No restrictions on municipal land in Trafford
Although George Westinghouse is entwined with the history of Trafford, rumors that the industrialist placed long-lasting conditions on the land that housed the old municipal building and fire station appear to be nothing more than hearsay.
Since demolition of the former municipal building and fire station started last month, several borough officials said they were under the impression that a covenant exists that restricts Trafford from selling the land.
Though the deed transferring ownership of triangular-shaped “Lot C” to Trafford in 1911 prevented the sale or manufacture of liquor or “intoxicating drinks” on the property for the next 25 years — certainly, a sign of the mindset in those pre-Prohibition times — no other wording in the century-old document bars any future reuse for the land.
Word of a restrictive covenant had been passed down for years, Mayor Rey Peduzzi said. Council President Rich Laird said he had heard a rumor of a condition in which any borough resident could object to a sale of the property.
Both officials said there aren't any immediate plans for the property. At least in the interim, Peduzzi said, the open space likely will be an extension of Trafford Veterans Memorial Park, which is up a steep slope from the building site.
“Most of it is not buildable,” he said. “It's not suitable for development.”
The East Pittsburgh Improvement Co. — the Westinghouse-affiliated firm that sold the land for $1 — is considered inactive by the Pennsylvania Department of State and wouldn't appear to have standing to question if some other unidentified conditions exist, an attorney said.
The deed specifies that Trafford was to use the property at Duquesne Avenue and Fourth Street for a municipal building and the housing of the police and fire departments, but the administration and public-safety services migrated to the new municipal complex on Brinton Avenue.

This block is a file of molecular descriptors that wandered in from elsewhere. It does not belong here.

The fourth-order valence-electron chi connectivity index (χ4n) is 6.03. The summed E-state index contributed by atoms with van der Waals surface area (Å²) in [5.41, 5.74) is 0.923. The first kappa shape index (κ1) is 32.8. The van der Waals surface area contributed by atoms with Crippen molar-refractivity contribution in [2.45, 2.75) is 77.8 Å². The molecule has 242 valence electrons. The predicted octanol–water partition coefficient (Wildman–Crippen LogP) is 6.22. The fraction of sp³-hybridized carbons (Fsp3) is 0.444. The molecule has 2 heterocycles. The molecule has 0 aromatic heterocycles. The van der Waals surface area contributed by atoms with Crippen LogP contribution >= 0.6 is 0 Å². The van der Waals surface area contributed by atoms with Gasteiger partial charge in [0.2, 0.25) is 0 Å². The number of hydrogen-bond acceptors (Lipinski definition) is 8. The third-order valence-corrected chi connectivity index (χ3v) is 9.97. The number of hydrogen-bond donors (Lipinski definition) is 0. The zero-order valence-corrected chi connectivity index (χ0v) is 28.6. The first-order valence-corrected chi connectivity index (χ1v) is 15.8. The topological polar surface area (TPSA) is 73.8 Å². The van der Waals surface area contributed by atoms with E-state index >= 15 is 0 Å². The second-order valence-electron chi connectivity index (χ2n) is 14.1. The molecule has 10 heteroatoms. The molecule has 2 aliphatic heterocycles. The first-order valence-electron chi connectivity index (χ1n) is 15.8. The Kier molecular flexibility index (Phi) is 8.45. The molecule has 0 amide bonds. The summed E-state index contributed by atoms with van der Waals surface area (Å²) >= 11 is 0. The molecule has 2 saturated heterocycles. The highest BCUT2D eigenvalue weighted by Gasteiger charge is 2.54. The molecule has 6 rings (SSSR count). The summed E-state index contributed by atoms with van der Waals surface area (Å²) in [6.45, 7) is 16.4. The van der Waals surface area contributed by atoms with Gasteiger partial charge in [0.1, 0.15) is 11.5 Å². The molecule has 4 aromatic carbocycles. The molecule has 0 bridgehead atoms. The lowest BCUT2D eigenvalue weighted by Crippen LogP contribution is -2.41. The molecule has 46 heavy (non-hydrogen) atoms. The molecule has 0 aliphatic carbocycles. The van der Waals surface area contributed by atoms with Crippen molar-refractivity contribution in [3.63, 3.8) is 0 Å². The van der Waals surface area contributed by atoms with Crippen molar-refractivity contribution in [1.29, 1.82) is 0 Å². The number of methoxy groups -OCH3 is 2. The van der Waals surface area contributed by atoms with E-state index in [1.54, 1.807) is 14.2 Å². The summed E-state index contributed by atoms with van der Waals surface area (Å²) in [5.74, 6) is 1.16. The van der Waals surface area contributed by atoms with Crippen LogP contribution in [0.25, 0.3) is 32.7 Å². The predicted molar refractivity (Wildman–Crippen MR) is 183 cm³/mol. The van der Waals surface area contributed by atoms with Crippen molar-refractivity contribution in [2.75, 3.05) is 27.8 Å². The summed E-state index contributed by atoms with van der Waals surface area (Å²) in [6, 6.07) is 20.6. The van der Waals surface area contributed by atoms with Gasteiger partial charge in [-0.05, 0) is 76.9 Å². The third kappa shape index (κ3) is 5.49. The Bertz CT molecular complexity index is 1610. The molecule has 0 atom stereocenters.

The deed for that adjacent park, which Trafford bought from East Pittsburgh Improvement Co. for $1 in 1907, states that the borough shall use the land only as a public park and shall “repair and renew” the steps from Duquesne Avenue at Fifth Street up to Edgewood Avenue.
However, those steps are being removed as part of the building demolition coordinated by Westmoreland County's redevelopment authority.
Last year, borough officials blocked off the steps because they determined they were a safety hazard and decided they were too expensive to repair.
“(The deed) didn't even detail what they had to do, just that they had to maintain the property, which is a generic description,” said Les Race, a former councilman who has researched the titles on many borough-owned properties.
Six years ago, the borough received a court order in Westmoreland County Common Pleas Court awarding it formal ownership of three parcels that Trafford had maintained for decades despite them being under the name of East Pittsburgh Improvement Co.
At that time, Solicitor Craig Alexander was unable to track down anyone representing the company. State officials also listed the company that began in 1888 as inactive in 2007, said Ron Ruman, spokesman for the Pennsylvania Department of State.
If the company no longer exists, there might not be anyone left to challenge the use of the property, said Daniel Beisler, who has been a solicitor for Allegheny County municipalities.
Yet, Trafford isn't the only community in the area where local officials say Westinghouse — or his real-estate interests — dictated land use.
When a Wilmerding councilman supported the building of town houses at Wilmerding Park a few years ago, local officials said it couldn't be done, said Geraldine Homitz, who served 12 years as mayor.
Homitz, a board member for Wilmerding Renewed Inc., which owns Westinghouse Castle near the park, said Westinghouse wanted the land to remain as a park.
But she isn't sure where that's written.
“Everybody seems to know about it,” Homitz said. “You're not allowed to touch the park.”
With demolition in Trafford required to end by late September, Race said, he'd like to see the barren plot be available for his church, Trinity United Methodist Church, to use — temporarily, at least — as a parking lot.
“We'd like to see them backfill it with stone or asphalt,” he said.
Chris Foreman is a staff writer for Trib Total Media. He can be reached at 412-856-7400, ext. 8671, or email@example.com.
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